After the release of singer Lady Gaga’s “The Cure” Friday night at Coachella, its impacts have not only shaken up the entertainment industry, but another quite unexpected industry as well—the pharmaceutical industry.
“I’ve never seen anything quite as extraordinary as this before,” CEO of Gilead Sciences John Milligan said. “I’ve had deprived-of-new-Lady-Gaga-music syndrome for over a year. I couldn’t sit still in my office pretending I actually had something to do and my body violently shook if ‘Bad Romance’ wasn’t playing, but after listening to this thing, all the symptoms were magically gone.”
Several of the Coachella attendees who spoke on the condition anonymously have also reported strange recoveries after listening to the song, and as a result, Milligan reached out to Gaga Saturday evening.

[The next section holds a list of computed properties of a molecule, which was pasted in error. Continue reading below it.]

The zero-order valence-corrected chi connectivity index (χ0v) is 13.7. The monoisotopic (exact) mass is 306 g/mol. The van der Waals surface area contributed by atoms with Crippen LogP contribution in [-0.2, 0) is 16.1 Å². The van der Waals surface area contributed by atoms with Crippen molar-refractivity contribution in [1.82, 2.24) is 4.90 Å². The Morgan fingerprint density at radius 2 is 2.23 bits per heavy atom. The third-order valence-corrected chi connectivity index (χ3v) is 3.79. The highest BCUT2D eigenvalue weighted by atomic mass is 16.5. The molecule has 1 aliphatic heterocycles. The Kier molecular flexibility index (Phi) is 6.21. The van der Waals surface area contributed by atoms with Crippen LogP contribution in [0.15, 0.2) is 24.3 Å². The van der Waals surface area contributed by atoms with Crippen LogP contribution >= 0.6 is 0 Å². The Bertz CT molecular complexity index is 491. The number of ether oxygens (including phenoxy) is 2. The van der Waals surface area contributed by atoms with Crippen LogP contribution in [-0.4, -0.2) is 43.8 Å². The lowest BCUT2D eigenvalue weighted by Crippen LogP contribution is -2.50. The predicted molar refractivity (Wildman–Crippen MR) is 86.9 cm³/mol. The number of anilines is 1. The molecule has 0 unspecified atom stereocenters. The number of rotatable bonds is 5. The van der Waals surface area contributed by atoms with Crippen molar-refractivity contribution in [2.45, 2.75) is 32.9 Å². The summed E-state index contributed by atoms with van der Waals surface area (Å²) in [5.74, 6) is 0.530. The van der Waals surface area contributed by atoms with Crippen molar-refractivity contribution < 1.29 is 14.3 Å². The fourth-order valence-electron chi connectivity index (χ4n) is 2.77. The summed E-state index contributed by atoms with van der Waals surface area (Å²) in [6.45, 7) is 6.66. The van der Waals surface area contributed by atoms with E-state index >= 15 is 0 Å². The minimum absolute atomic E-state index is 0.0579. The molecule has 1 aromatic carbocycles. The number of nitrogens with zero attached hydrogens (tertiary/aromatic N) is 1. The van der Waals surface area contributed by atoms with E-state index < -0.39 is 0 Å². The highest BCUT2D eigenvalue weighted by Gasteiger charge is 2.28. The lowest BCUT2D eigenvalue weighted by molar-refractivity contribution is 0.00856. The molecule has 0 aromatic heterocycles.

“I wanted to create a song that was more than just another failure,” Gaga said. “Since I’ve watched all the seasons of ‘Grey’s Anatomy,’ which basically makes me a certified physician, I used my medical skills along with my extremely amazing vocal abilities to compose this song.”
After a mulch-million dollar contract agreement, Milligan was successful in marketing the song as a cure for “general discomfort and non-specific anomalies.”
“The Cure” has seen its greatest impacts in school, especially at Stuyvesant itself, where a large portion of the population is failing classes, feeling sick from sleep deprivation, and experiencing a caffeine overdose.
“‘The Cure’ is really a game-changer and lifesaver for me,” school nurse Danielle Karunadasa said. “I’ve never been to medical school because I couldn’t pass biology, so I didn’t know what I was doing. How can you pass if you had Ms. Maggio? Now with ‘The Cure,’ all I need to do is tell the student to strip down and hand them the music, which they just listen to for a period before leaving. Oh, and don’t worry about the stripping. I need to monitor them. It’s all medical purposes. Nothing happens. We’re not Brooklyn Tech.”